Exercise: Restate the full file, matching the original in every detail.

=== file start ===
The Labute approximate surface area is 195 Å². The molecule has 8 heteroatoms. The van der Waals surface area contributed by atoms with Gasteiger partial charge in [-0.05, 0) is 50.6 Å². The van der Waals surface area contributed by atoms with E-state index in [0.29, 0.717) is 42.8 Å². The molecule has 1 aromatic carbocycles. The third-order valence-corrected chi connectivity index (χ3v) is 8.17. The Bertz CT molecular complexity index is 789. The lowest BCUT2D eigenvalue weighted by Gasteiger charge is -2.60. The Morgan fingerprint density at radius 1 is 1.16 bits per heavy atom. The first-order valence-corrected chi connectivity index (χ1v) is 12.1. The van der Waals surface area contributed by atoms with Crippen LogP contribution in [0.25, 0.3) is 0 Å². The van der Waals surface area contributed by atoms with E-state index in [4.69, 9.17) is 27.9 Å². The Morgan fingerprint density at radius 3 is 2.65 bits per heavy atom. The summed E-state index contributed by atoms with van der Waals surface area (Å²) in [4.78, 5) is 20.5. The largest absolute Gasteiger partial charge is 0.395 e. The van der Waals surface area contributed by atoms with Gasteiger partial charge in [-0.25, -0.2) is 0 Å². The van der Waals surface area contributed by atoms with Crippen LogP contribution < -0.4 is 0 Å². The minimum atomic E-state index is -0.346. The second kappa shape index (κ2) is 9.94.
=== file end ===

The Labute approximate surface area is 195 Å². The molecule has 8 heteroatoms. The van der Waals surface area contributed by atoms with Gasteiger partial charge in [-0.05, 0) is 50.6 Å². The van der Waals surface area contributed by atoms with E-state index in [0.29, 0.717) is 42.8 Å². The molecule has 1 aromatic carbocycles. The third-order valence-corrected chi connectivity index (χ3v) is 8.17. The Bertz CT molecular complexity index is 789. The lowest BCUT2D eigenvalue weighted by Gasteiger charge is -2.60. The Morgan fingerprint density at radius 1 is 1.16 bits per heavy atom. The first-order valence-corrected chi connectivity index (χ1v) is 12.1. The van der Waals surface area contributed by atoms with Crippen LogP contribution in [0.25, 0.3) is 0 Å². The van der Waals surface area contributed by atoms with E-state index in [4.69, 9.17) is 27.9 Å². The Morgan fingerprint density at radius 3 is 2.65 bits per heavy atom. The summed E-state index contributed by atoms with van der Waals surface area (Å²) in [4.78, 5) is 20.5. The largest absolute Gasteiger partial charge is 0.395 e. The van der Waals surface area contributed by atoms with Gasteiger partial charge in [-0.25, -0.2) is 0 Å². The van der Waals surface area contributed by atoms with Crippen LogP contribution < -0.4 is 0 Å². The minimum atomic E-state index is -0.346. The second kappa shape index (κ2) is 9.94.